A Kentucky judge permanently recused himself from any adoption cases involving gay couples, citing a conscientious objection to adoptions by same-sex couples. Critics contend that an inability to be impartial on this question may mean he is unfit to hear any cases.

A Charlotte lawsuit examines if religious freedom can protect a pastor against defamation suits for things he said over the pulpit.

Other reads

The Washington Post asks if the Democratic party can include candidates who oppose abortion.

Esquire has a profile on Reverend William Barber, the activist preacher opposing Trump who has been called “the closest person we have to Martin Luther King Jr.”

 

Apr 16: Gorsuch sworn in to Supreme Court, Trinity v Comer may fizzle

Judicial Branch

The Supreme Court may not rule on Trinity v Comer, a case about churches receiving public funds for secular purposes (in this case for a kindergarten playground). Missouri’s new governor, a Republican, has altered state policy to allow the funds to be disbursed. The court requested that both parties submit views on how the new policy impacts the case.

Neil Gorsuch was sworn in as a Supreme Court justice on Monday. Gorsuch, a 49-year-old conservative, is expected to have a significant impact on the court for decades.

Upcoming cases he could help decide contest issues around religious freedomgun rights and voting rights.

Executive Branch

Donald Trump’s weekly address focused on the Palm Sunday bombings in Egypt, and the threat posed by terrorism to religious freedom.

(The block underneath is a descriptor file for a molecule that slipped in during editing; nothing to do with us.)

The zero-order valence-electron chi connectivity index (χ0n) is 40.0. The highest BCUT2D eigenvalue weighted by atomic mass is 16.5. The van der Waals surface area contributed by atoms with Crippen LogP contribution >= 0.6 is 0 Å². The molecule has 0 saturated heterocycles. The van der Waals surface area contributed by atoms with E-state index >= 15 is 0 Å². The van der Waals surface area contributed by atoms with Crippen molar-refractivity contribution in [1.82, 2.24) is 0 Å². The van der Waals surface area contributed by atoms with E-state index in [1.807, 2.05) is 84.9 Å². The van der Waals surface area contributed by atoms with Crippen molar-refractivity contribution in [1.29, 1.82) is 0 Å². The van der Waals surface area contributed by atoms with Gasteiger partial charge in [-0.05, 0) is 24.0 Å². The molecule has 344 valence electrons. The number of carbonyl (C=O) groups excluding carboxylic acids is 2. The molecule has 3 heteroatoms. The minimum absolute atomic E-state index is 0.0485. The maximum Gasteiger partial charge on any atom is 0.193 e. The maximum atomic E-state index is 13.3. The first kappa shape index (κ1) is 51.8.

Speculation continues about where President Trump will attend church in Washington, DC. He has not yet attended regular services.

President Obama began a tradition of hosting a Passover seder at the White House. Although the seder was held again this week, President Trump did not attend. the highest-level attendee was Secretary of Veteran Affairs David Shulkin.

50 States

Nebraska’s Supreme Court struck down a state policy preventing same-sex couples from becoming foster parents. It found that the rule was equivalent to a business having a “whites only” employment policy.

Indiana passed legislation guaranteeing students’ rights to pray at school, form religious and secular clubs, and to wear religious clothing and jewelry. Critics say the law is redundant with existing legal protections.

Community

Muslims in a Minneapolis suburb are trying to stop a self-described “Religious Policeman” who stops people engaging in behavior contrary to his interpretation of Sharia law.

Other reads

There is a group of conservatives who work to increase religious freedom for Christians but oppose extending the same protections to Muslims. The Atlantic investigates why.

NPR examines the sanctuary movement and how churches address the risk and controversy of hosting people sought by immigration authorities.

Reza Aslan’s CNN show “Believer” is wrapping up this week. The religious scholar explores a different rare faith on each episode, but has drawn criticism from his colleagues for sensationalizing religious practices. The New Yorker argues he is pushing his own brand of spiritual understanding, which discounts scripture and religious authority while emphasizing universalism and individual experience.